Column and Story by Diane Ford, Garfield County Master Gardener
If you are old enough to remember a song by Carly Simon entitled “Anticipation,” you will start to understand a gardener’s feelings in spring, months after planting tulip bulbs. You wait and wait until the magic moment arrives when waking one morning you look out the window to see glorious shouts of color swaying on graceful stems. If you are fortunate, the tulips arrive for a short period of time to indicate the end of winter and a renewal of life. If you are not fortunate, you may get just a few spindly pops of color that leave your garden with hardly any notice. I have experienced both over the past few years and have learned a few lessons for success to share with you.
But first a little history about the tulip that may help explain its growing success and popularity which started not in Holland, as I had believed, but in Turkey. While families in most of Western Europe in the early 1600s planted gardens for food, the Turks were planting gardens for beauty as well. Among the flowers they enjoyed, was the tulip, which grew naturally in their mountainous gardens. A Dutch trader, named Carolus Clusius, was fascinated by the simple shape yet bold colors of the tulips. He returned to the Netherlands with bulbs that he planted in the gardens of the wealthy. When friends left his home, they left with 200-300 tulip bulbs as a gift, thus spreading the idea of flower gardens. The cool winter climate and the sandy soil of Holland created an ideal location to cultivate these bright bits of color after a dark winter season. At the same time, the Dutch were experiencing their Golden Age of trade and wealth. They had a particular genius for creating desire and need for their products, including tulips.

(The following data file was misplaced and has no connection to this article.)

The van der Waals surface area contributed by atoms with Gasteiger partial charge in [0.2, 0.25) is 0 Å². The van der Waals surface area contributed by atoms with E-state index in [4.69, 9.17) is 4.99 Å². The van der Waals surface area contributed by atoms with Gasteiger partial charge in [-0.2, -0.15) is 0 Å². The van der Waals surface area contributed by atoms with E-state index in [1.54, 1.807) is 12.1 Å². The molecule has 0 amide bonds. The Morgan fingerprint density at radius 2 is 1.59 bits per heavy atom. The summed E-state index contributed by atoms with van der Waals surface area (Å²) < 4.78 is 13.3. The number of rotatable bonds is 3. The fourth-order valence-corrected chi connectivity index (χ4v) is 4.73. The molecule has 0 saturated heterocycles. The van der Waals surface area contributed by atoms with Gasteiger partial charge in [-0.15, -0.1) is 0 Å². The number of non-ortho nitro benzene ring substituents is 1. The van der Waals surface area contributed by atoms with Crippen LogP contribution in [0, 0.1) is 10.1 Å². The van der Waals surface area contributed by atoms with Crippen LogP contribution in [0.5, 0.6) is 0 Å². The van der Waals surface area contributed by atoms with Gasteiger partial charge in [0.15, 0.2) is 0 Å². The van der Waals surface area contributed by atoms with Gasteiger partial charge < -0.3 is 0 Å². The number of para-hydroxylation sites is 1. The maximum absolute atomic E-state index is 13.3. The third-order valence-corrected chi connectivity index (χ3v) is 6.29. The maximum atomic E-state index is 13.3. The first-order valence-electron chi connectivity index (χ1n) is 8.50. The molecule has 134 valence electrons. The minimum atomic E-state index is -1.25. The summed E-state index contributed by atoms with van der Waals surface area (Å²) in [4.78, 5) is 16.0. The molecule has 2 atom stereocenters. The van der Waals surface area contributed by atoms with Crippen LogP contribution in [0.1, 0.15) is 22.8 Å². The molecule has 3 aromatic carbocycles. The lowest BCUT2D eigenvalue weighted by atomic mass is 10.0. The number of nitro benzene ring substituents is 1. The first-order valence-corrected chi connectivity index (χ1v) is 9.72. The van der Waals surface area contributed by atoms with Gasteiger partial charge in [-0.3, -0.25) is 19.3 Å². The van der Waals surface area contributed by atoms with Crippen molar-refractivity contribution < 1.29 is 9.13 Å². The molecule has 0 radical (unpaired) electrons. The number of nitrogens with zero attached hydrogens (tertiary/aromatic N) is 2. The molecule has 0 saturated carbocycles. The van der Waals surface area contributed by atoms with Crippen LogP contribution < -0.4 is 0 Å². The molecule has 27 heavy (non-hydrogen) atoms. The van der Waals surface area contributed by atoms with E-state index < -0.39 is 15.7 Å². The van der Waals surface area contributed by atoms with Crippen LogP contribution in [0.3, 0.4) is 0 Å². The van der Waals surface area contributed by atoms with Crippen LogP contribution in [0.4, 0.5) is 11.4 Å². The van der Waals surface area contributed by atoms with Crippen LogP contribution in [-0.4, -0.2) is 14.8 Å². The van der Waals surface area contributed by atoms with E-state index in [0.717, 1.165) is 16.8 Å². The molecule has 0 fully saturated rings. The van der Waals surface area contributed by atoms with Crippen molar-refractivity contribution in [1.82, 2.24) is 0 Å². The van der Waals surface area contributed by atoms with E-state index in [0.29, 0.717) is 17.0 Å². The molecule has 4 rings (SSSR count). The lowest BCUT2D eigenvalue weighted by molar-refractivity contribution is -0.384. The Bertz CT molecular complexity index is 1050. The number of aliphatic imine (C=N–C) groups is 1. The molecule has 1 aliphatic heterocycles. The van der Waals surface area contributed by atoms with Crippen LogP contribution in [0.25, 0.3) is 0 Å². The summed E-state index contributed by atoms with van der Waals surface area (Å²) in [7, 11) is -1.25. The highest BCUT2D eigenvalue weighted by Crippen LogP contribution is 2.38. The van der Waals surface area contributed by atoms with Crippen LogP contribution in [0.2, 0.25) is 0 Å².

Fast forward to the United States in 2020. Most of our yards now are devoted to flower gardens. We can purchase what seems like an unlimited variety of plants to match our growing conditions. We can buy bulbs locally or purchase at wholesale prices if we choose to plant in quantity. I dove into tulips a few years ago after hearing about a wholesaler, Colorblends. The blooms were astounding the first year after I planted. But the following year very few came up, which was quite a disappointment. Since then, I have researched and use the following tips in my garden:
- Plant bulbs in late October or November. Tulip bulbs require consistent cool weather to put down their roots. As they grow, they will need 6 hours of sun each day.
- Bulbs do best in well-drained soil with sand and compost to allow that drainage. Check to ensure your soil is Ph neutral. If the soil is dry when you plant, water moderately. Bulbs will rot if they get too much water. Irrigation systems that water regularly for other plants and grass may have a detrimental effect on tulip bulbs.
- Plant your bulbs at a depth of 4X the height of the bulb.
- Tulips can be classified as early, medium, or late bloomers. (Colorblends makes this classification.) To extend the blooming season, I plant early and late bloomers mixed in with each other. As the early flowers are wilting the late bloomers pop up, extending their color for up to a month. Sometimes I have a totally different color of tulip popping up with the second round.
- My observation is that squirrels and other rodents may dig up the bulbs for a mid-winter snack. I now plant daffodils with the tulips. It adds to the beauty and rodents and deer stay away because of the daffodils.
- This last tip may be hard to digest. To get truly large and brilliant colored blooms each year you may need to plant new bulbs each year. The new hybrids give all their glory the first year after planting instead of reproducing themselves into new, hardy offspring. You can try perennial tulips or Giant Darwinian varieties.
Whether you plant a small cluster of tulips, or a large array, the best feeling during the grey days of winter is the anticipation for all the gloriously colored blooms come spring.